Dr. Hay visited the sanctuary recently, to see the rehab session himself. He said at Mickey’s current pace he thinks the surgically repaired knee should be strong enough that he can operate on the other side in 3 to 6 months.
Every day it is touch and go with Mickey because he needs to let the repair heal fully, and thus distribute his weight to the repaired leg and the one that still slides all over the place. Too much reliance on the repaired leg and it could damage the work done and never heal right and too much reliance on the broken knee, and his muscles on the other side will continue to atrophy.
Everything has its side effects, so even the pain meds have to be very carefully monitored, as too much can make him nauseous or cause him to sleep all the time and too little can make him not want to move at all.
Whenever there are cats in need of rescue, we always offer to take the oldest, sickest or most impaired because our sanctuary is unique in its ability to provide the best veterinary and supportive care. We have 2 vets that have been with us for about a decade each. They visit twice a week and provide all of the house calls for free.
We have specialists in orthopedics, eyes, cancer and teeth who dramatically discount their work because they love the big cats. We have 14 paid staff, who do administrative work and manage our 80-100 volunteers who put in the collective hours of 40 more paid staff. By spending the time and money to train expert volunteers, our donors’ money can go directly to the cats.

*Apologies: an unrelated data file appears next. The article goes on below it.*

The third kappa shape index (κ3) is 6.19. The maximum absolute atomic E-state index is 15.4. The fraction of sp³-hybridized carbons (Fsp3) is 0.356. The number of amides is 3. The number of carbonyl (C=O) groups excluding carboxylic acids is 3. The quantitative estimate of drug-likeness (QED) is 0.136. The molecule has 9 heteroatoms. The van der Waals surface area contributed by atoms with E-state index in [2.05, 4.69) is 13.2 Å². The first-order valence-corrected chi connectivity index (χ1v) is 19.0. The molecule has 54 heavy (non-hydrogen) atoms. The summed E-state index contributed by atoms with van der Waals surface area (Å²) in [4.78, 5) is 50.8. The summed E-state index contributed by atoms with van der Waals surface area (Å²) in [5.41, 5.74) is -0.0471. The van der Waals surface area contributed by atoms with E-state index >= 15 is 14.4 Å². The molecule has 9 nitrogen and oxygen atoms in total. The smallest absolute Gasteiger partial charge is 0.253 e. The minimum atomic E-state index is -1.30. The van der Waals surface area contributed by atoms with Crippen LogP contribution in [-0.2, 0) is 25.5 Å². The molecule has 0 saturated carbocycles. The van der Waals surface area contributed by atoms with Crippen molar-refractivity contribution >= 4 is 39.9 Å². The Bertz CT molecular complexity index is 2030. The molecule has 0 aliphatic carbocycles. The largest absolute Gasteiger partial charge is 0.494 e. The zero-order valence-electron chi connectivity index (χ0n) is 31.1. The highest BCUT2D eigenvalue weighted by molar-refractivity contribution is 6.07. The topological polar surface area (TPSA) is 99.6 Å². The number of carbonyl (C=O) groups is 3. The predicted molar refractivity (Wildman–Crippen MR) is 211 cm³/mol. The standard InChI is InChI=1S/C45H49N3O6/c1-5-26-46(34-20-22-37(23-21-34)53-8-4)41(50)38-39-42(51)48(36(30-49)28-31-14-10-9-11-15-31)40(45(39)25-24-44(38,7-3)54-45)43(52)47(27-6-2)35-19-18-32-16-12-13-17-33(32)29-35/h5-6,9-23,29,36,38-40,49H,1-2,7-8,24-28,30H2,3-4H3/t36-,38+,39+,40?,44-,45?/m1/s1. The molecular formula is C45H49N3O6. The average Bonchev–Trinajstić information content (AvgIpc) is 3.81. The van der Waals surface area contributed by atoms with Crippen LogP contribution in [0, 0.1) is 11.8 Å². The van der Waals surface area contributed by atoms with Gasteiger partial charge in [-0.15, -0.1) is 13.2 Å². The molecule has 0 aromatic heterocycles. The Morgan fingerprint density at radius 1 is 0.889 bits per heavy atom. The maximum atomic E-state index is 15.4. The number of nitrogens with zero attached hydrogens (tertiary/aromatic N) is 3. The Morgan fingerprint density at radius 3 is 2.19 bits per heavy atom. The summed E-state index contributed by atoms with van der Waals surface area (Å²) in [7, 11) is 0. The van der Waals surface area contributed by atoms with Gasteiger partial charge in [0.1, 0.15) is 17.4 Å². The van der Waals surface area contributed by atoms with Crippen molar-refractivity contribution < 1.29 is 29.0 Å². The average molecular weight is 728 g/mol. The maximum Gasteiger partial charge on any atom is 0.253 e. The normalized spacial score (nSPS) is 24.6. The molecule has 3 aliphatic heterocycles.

The reason we can provide such excellent care is because people like you care. It is your donations that keep the food coming every night, the medications on time, the emergency care and the ability to take in other cats like Mickey, who wouldn’t have a chance anywhere else.
Mickey Cougar Update March 6, 2015
Mickey Cougar was rescued in 2014. He was in such bad shape that we weren’t sure if we should try to fix everything that was wrong with him, or put him out of his misery. This video does not seem to have ever been posted, as it was 40 minutes long and 6GB in size. It’s been cut down to 12 minutes and shows the horrible decisions we often have to make.
Check out our main YouTube channel at BigCatTV.com and our website at BigCatRescue.org